When Is A Thriller Not A Thriller?

At a writers’ conference recently I availed myself of the opportunity to get some feedback on my novel from a professional, published author.  I had to submit in advance the first five pages, along with a synopsis, and was then granted ten minutes of one-to-one discussion.

The good news was he liked my writing. Yay!  What he wanted to talk to me about, he said, was how I was going to pitch my book to agents when it came to submitting. What kind of book was it?  ‘Well, it’s a literary psychological thriller,’ I told him. This is a phrase I have been using for some time now to describe my book.  The author advising me has written thrillers and comic novels.  He challenged me to be more specific.  ‘Well,’ I said, ‘it’s more psychological than thriller.’ He nodded and said, ‘It’s not really a thriller, is it?’ ‘Well, no.’

For some time now I have had a creeping unease about the way I describe my book.  When people say, ‘What kind of book are you writing?’ and I say, ‘A psychological thriller,’ they generally say, ‘Oh that’s my favourite type of book,’ and I think, ‘Great.’  And then I think, ‘Help!’

I have the feeling they’re expecting my book to be something rather different to what it actually is.  It’s nice to think you’re writing something that’s going to be popular. It’s nice to think this might increase your prospects of getting an agent. But, as this writer pointed out to me, the market is pretty much saturated with psychological thrillers and it’s no good trying to compete against them with a book that doesn’t meet the mark.

He emphasised to me the importance of getting the pitch right. You must be accurate in how you describe your book to others.  You must give them a sense of which other books it lies comfortably alongside.  I always thought you weren’t supposed to say, ‘it’s a bit like so-and-so with a touch of so-and-so,’ but apparently you can and you should.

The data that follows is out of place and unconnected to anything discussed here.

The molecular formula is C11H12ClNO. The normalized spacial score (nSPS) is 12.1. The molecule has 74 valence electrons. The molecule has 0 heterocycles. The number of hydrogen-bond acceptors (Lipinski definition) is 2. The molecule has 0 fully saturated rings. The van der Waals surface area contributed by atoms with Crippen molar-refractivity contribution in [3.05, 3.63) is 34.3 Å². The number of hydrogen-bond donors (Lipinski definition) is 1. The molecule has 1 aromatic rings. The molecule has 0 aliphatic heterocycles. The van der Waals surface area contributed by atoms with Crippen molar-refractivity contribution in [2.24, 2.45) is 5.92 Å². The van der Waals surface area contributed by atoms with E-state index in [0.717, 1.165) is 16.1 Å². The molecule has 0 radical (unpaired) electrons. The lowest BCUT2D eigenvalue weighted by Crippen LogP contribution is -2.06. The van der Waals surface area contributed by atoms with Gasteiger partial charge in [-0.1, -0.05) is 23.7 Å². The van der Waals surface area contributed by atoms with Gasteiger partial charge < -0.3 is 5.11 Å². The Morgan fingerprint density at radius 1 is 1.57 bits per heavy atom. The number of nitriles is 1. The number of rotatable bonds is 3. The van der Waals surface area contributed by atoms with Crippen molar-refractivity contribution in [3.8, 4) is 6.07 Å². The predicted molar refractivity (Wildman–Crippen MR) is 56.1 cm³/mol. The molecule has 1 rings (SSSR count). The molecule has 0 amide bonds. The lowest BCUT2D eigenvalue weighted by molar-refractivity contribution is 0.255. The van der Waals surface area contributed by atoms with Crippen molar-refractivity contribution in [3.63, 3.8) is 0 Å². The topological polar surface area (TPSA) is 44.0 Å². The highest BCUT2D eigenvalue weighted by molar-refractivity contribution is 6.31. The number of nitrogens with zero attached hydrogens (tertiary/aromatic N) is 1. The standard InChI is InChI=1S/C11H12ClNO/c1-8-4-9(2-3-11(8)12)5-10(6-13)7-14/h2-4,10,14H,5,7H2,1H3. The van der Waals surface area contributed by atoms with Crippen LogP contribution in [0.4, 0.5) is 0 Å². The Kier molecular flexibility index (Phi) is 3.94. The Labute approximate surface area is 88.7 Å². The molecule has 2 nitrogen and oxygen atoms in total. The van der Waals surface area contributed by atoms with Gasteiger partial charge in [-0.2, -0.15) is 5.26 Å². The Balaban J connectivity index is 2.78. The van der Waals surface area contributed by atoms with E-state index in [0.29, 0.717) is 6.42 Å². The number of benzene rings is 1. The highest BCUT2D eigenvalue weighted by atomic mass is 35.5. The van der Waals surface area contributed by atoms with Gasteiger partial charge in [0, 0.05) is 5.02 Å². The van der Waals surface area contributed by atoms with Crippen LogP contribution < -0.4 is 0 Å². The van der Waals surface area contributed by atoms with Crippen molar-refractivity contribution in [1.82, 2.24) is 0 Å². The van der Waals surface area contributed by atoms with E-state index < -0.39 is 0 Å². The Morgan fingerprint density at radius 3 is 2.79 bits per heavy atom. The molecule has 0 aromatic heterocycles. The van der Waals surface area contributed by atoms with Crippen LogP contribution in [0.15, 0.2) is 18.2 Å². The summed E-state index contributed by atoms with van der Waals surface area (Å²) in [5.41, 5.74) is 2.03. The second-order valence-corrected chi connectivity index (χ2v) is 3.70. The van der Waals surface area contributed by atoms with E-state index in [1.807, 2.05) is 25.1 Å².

The kind of books with which I would align my novel are not, generally speaking, those that would find themselves in the thriller section of the bookshop. I think it would be more accurate to describe my book as a psychological drama.  It contains elements of a thriller, but its overriding purpose is not to thrill, other than in the sense that all books should thrill i.e. should engage the reader, but not in a who’s-behind-the-door kind of way.

It’s no fun reading a comic book that isn’t funny. Or a horror story that isn’t scary. It could be that such a book fails to meet its remit because it’s poorly executed, or it could be that the remit to which it has attached itself is inaccurate and misleading.  Though I still hope lovers of thrillers will enjoy my novel, I shan’t be referring to it as a thriller from now on.

When is a thriller not a thriller? When the author feels a sense of relief at not calling it one any more.


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3 Responses to When Is A Thriller Not A Thriller?

  1. Interesting. Pitches are hard. A book I just read, The Search by Geoff Dyer, starts out all Chandler and then veers off in another direction. A little way in comes a throwaway sentence that could be a mission statement: “The residue of concentration required to keep the car on the road lent these thoughts a sense of urgentless purpose”. Which is what the book has also. In a thriller, urgent purpose is presumably more typical. The jacket and last line on the back cover still say thriller. Or maybe ‘arty thriller’.

    • claudia says:

      ‘Urgentless’ doesn’t sound very thriller like, does it? But I do think lots of books have very misleading back cover statements. I try not to read them, but to come to the book with as little in the way of preconceptions as possible. Sometimes it feels like pitches and synopses are harder than writing the bloody book.

  2. First I kind of like urgentless, but it did not make the back cover!

    Re blurb writing, totally agree – also harder to write for yourself than for others, maybe we should do a trade, and see where we get…. good luck with it anyway…

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